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When I was very small, my grandparents mentioned there are regional variations of the phrase 柴米油盐酱醋茶 which is widely known to the local population (instead of made up by nobody and only used by a small circle). The first 4 things are still 柴米油盐 while the last 3 things are partially or completely different to reflect the local customs. Then they brought up an example but I forgot the characters long time ago.

Now I search online, I couldn't find any evidence showing such variation exists. Does anyone know if there really are common variations of the phrase, and what they are?

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I'm from Guangdong and not aware of such variation for the 開門七件事 (Seven necessities). Adding these links for reference. – leesei Aug 18 '13 at 19:03
I've found references to 油盐酱醋 and 糖米油盐酱醋茶, so at least we can say variations exist, but I have no evidence for how they came about. (We can always speculate vigorously though) – congusbongus Aug 19 '13 at 5:00
@congusbongus Interesting finding! This wikipedia page also mentioned 糖米油盐酱醋茶 (at the end of the article):… – NS.X. Aug 19 '13 at 10:26

In Short

Variant One


Pinyin : chai2 mi3 you2 yan2

Variant Two


Pinyin : guo1 wan3 piao3 pen2

Literally : wok, bowl, ladle and tub


In my area, sometimes we just say it that way.

As a Chinese, I don't quite feel like to go that deep into the source behind, nor did I really care about there're some three other characters hacked off.

But now, if you wanna me to say something about it, yes I can.

Four-character phrases, idiom or not, are pretty popular my area, pretty popular all over China too.

In China, people talk faster than foreigners thought, so seven character version is not so effective, it's like a poem. Four character one is welcome, and because we have hundreds of, or maybe thousands of, never count it, informal/formal four-character catch phrases.

For those who utter out this phrase, probably they don't care about literature, that's what used to be the paraphernalia of notable men.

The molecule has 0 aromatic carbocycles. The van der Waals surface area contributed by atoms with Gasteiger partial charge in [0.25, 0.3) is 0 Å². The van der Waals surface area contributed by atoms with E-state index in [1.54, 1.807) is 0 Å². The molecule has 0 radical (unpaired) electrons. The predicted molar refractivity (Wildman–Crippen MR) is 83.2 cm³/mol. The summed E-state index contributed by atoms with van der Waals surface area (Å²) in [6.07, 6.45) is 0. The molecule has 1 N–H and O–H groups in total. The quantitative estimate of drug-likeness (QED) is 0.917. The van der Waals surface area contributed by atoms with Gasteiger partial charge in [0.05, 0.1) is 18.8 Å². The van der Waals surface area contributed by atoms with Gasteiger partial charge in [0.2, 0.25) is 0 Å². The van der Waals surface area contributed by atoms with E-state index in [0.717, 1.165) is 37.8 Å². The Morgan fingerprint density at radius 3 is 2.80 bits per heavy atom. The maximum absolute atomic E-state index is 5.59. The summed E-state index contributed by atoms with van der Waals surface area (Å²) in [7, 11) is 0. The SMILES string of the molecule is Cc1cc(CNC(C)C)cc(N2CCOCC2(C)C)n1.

鍋碗瓢盆 are the everyday kitchen utensils, so they match the flavors, seamless.



Pinyin : you2 yan2 jiang4 chi3 jiang1 jiao1 cha2

Literally : oil, salt, sauce, fermented soybeans, ginger, pepper, and tea

參見此處,來源於「湖海新聞夷堅續志」(元代 無名氏著),其影印本見此處 (See here, the source (whose scan can be found here)「湖海新聞夷堅續志」is a collection of mysterious stories, whose author is unknown but believed to be someone living in Yuan Dynasty.)

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Hi congliu. When providing unfamiliar translations/idioms as such, can you provide the source, pinyin, and explanation behind why this is an appropriate variation? Thank you. – Growler Aug 19 '13 at 12:19
Thanks for the answer. I am aware of the 4-character version 柴米油盐. I am particularly interested in variations of the 7-character version, do you know if there is one? As of 锅碗瓢盆, it may be equally important for daily life but it's not really a variation of 柴米油盐. I would prefer to say they compliment each other. – NS.X. Aug 20 '13 at 1:33
@NS.X. check out the update above – congliu Aug 21 '13 at 16:36

as a person from China, I personally confirm this:

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Welcome to SE Allen. Elaborating on your answer will attract more +1 votes and then you can earn more reputation on this site :D If what you want to say has been already included in others' answer, just give them a +1 vote, they will like it. – Stan Sep 21 '13 at 9:20
The OP is asking about variations on the 7 necessities, not the usual form. – Stumpy Joe Pete Sep 21 '13 at 22:28
As a member of stackoverflow, I know to vote up and comment. But I have no permission to do such a thing here. – Allen St.Clair Sep 24 '13 at 17:18

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